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Low maintenance mammal

Hedgehogs, Rabbits, Skunks, Squirrels, Bats, genets, civets etc.

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Alynn
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Location: Michigan

Re: Low maintenance mammal

Postby Alynn » Sun Dec 08, 2013 6:08 pm

As for those who have been discussing mice, mice aren't as social towards people as far as rats are, I think. I had about four mice over the course of five or six years when I was younger. Surprisingly, the mice that I got to feed my ball python were much friendlier than the fancy mice I got from the pet store that were sold specifically as pets.

They also really stink, mind you. I cleaned out their cage about 3-4 times a month, but my mom would always complain whenever she came into the room, and I only kept females.

I keep trying to think of other animals. There's chinchillas, but I've heard they have to be socialized pretty well or else they can end up quite skittish and can regress.

Has anyone mentioned short tailed opossums? I know we have a breeder here on the forum.
http://www.rainbowwildlife.com/short-ta ... ssums.html
From what I read of them, they seem to vary individually as far as personality goes, but:
"Some owners prefer to observe their short-tailed opossums rather than interact closely with them, and the solitary STO are perfectly happy with that."

They are demanding in diet, however, and can't simply be fed a staple diet you'd give a rodent.

You also might want to research degus and gerbils. I've heard since they are desert animals and like dust baths, that they smell a bit less than others.

Honestly, I find a snake a bit more cuddly than some rodents, lol. I liked when I had my snake I could just put him in my shirt or in my lap or wherever he was comfortable and just let him hang out, whereas you have to keep an eye on small rodents to make sure they don't get spooked and scurry off. I've also been bit by way more small mammals than I have lizards and snakes that I've had. You don't have to handle them all that often and they remain docile, and if you can get them to eat frozen food, it's really simple to feed them and you only have to do so once a week or so.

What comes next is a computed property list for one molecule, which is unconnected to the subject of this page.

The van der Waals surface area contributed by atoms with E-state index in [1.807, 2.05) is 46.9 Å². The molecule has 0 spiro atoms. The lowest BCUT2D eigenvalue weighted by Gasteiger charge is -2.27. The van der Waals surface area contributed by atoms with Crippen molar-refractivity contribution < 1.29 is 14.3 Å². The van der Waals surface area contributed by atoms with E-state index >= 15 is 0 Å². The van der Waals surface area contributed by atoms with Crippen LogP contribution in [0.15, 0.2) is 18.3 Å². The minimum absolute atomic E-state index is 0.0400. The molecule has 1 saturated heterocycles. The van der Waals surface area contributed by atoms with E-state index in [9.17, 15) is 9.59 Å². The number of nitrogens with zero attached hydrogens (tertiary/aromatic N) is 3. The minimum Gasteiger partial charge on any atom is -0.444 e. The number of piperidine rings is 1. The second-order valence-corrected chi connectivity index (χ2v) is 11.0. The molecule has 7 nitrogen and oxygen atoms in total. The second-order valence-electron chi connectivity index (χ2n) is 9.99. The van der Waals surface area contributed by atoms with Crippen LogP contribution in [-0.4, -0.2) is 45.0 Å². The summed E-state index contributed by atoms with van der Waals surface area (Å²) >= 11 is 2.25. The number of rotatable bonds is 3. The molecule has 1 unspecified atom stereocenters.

Have you also considered birds? Most birds like parakeets and what not are fairly loud and higher maintenance than most small animals, but from what I've heard about button quail, you might be interested. They seem fairly hands off and content with that, but can be handled.

and I also think a cat isn't as high maintenance as you might imagine. Scoop their litter box daily, change it weekly, feed them twice a day, play with them at least 15 minutes, and there you go. Mine are usually content to keep to themselves but will cuddle with you at times. They can just get into a lot of trouble if they are stimulated enough, though.
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BlueBaby1023
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Re: Low maintenance mammal

Postby BlueBaby1023 » Mon Feb 03, 2014 10:37 pm

I definitely agree with TG. My guinea pigs are much more sensitive and fragile than my rats used to be. I don't think they smelled as bad as my rats did, but I had unneutered males, so that likely added to the problem.

Compared to my rabbits, they have about the same amount of dietary needs, and you have to be particularly careful about veggies and foods, because they really shouldn't have any seeds (and most commercial diets have seeds/unnecessary ingredients like honey) and most veggies are far too high in calcium and will cause them to have bladder stones. Both species can be particularly sensitive to sugar in their diets, and should only be fed fruits on occasion, and a certain (small) percentage of any GP or rabbit population will have persistent GI problems and require extreme maintenance or they will fade incredibly fast. In addition, if they do get sick, they tend to go downhill in a matter of hours. Diarrhea is generally lethal if not treated incredibly quickly (generally less than 12 hours).

However, with that said, my rats both developed mycoplasmic pneumonia at about a year and a half, and had to be on oral antibiotics twice daily for the rest of their lives (about 9 months for one and 10 months for the other). The condition is similar to TB in people (same genus of bacteria). In the end, if you don't have MP, the rats will have cancer, which is also a heavily integrated process.

To be honest, I don't think of any small "pocket pet" as low maintenance. The lowest maintenance out of my seven animals are my cats. I scoop their litter box every other day, keep their food and water bowls full, and they reward me with purrs and snuggles in bed. :) But again, on that same note, they are not without maintenance. My female kitty (in my picture) has had persistent diarrhea, which at this point is likely a food allergy coupled with IBD, for over a month now and has been on a couple rounds of antibiotics. No animal is without maintenance, but I'd say most often cats are the lowest maintenance animals I've ever had.
4 Fancy Rats
2 American Guinea Pigs
1 Holland Lop Rabbit
1 Rex Rabbit
2 Ferrets
1 Lutino Cockatiel
5 Mixed Breed Cats
1 PitxLab
1 Great Pyr
1 Greyhound
2 Great PyrxAnatolian Shepherds
2 Red Foxes
5 Goats
~100 chickens, ducks, and turkeys

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